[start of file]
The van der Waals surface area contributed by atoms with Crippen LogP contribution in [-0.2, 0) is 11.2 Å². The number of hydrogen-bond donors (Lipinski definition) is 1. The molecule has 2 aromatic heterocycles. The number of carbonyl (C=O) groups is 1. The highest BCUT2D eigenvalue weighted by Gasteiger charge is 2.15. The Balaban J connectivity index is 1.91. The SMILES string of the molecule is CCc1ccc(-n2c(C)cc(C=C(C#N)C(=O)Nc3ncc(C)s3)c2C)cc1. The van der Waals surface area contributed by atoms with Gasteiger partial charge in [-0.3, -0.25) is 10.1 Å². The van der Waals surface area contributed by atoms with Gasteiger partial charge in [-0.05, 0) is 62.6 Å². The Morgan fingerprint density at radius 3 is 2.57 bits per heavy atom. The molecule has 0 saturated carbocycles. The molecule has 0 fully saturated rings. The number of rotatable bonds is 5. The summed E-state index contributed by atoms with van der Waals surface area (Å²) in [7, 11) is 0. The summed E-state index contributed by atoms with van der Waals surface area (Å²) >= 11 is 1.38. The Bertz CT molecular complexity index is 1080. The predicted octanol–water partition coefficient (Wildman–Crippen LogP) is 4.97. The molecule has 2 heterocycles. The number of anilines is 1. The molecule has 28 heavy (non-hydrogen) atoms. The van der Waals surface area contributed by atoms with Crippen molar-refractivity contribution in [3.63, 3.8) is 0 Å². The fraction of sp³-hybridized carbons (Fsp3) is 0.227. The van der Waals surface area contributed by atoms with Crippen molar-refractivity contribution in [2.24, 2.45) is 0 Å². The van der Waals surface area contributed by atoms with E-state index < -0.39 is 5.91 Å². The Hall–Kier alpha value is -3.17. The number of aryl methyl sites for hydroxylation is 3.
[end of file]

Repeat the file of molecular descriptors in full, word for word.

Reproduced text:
The van der Waals surface area contributed by atoms with Crippen LogP contribution in [-0.2, 0) is 11.2 Å². The number of hydrogen-bond donors (Lipinski definition) is 1. The molecule has 2 aromatic heterocycles. The number of carbonyl (C=O) groups is 1. The highest BCUT2D eigenvalue weighted by Gasteiger charge is 2.15. The Balaban J connectivity index is 1.91. The SMILES string of the molecule is CCc1ccc(-n2c(C)cc(C=C(C#N)C(=O)Nc3ncc(C)s3)c2C)cc1. The van der Waals surface area contributed by atoms with Gasteiger partial charge in [-0.3, -0.25) is 10.1 Å². The van der Waals surface area contributed by atoms with Gasteiger partial charge in [-0.05, 0) is 62.6 Å². The Morgan fingerprint density at radius 3 is 2.57 bits per heavy atom. The molecule has 0 saturated carbocycles. The molecule has 0 fully saturated rings. The number of rotatable bonds is 5. The summed E-state index contributed by atoms with van der Waals surface area (Å²) in [7, 11) is 0. The summed E-state index contributed by atoms with van der Waals surface area (Å²) >= 11 is 1.38. The Bertz CT molecular complexity index is 1080. The predicted octanol–water partition coefficient (Wildman–Crippen LogP) is 4.97. The molecule has 2 heterocycles. The number of anilines is 1. The molecule has 28 heavy (non-hydrogen) atoms. The van der Waals surface area contributed by atoms with Crippen molar-refractivity contribution in [3.63, 3.8) is 0 Å². The fraction of sp³-hybridized carbons (Fsp3) is 0.227. The van der Waals surface area contributed by atoms with Crippen molar-refractivity contribution in [2.24, 2.45) is 0 Å². The van der Waals surface area contributed by atoms with E-state index < -0.39 is 5.91 Å². The Hall–Kier alpha value is -3.17. The number of aryl methyl sites for hydroxylation is 3.